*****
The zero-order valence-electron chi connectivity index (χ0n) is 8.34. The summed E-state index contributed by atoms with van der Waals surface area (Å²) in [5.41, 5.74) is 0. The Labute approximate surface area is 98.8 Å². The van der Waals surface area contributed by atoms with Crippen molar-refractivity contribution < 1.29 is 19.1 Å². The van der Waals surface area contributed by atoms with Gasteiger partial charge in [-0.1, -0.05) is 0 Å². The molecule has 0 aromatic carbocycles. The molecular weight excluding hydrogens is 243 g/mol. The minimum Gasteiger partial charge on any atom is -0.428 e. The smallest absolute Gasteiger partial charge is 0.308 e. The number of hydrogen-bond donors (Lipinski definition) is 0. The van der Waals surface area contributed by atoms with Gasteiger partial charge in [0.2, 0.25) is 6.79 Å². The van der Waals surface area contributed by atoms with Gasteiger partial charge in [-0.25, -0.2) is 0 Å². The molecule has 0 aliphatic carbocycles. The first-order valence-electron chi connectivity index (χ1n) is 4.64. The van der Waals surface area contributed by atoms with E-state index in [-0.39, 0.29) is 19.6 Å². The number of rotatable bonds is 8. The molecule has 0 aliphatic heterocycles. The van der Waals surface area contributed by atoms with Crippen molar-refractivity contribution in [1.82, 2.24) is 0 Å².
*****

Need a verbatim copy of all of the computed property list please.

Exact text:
The zero-order valence-electron chi connectivity index (χ0n) is 8.34. The summed E-state index contributed by atoms with van der Waals surface area (Å²) in [5.41, 5.74) is 0. The Labute approximate surface area is 98.8 Å². The van der Waals surface area contributed by atoms with Crippen molar-refractivity contribution < 1.29 is 19.1 Å². The van der Waals surface area contributed by atoms with Gasteiger partial charge in [-0.1, -0.05) is 0 Å². The molecule has 0 aromatic carbocycles. The molecular weight excluding hydrogens is 243 g/mol. The minimum Gasteiger partial charge on any atom is -0.428 e. The smallest absolute Gasteiger partial charge is 0.308 e. The number of hydrogen-bond donors (Lipinski definition) is 0. The van der Waals surface area contributed by atoms with Gasteiger partial charge in [0.2, 0.25) is 6.79 Å². The van der Waals surface area contributed by atoms with Gasteiger partial charge in [-0.25, -0.2) is 0 Å². The molecule has 0 aliphatic carbocycles. The first-order valence-electron chi connectivity index (χ1n) is 4.64. The van der Waals surface area contributed by atoms with E-state index in [-0.39, 0.29) is 19.6 Å². The number of rotatable bonds is 8. The molecule has 0 aliphatic heterocycles. The van der Waals surface area contributed by atoms with Crippen molar-refractivity contribution in [1.82, 2.24) is 0 Å².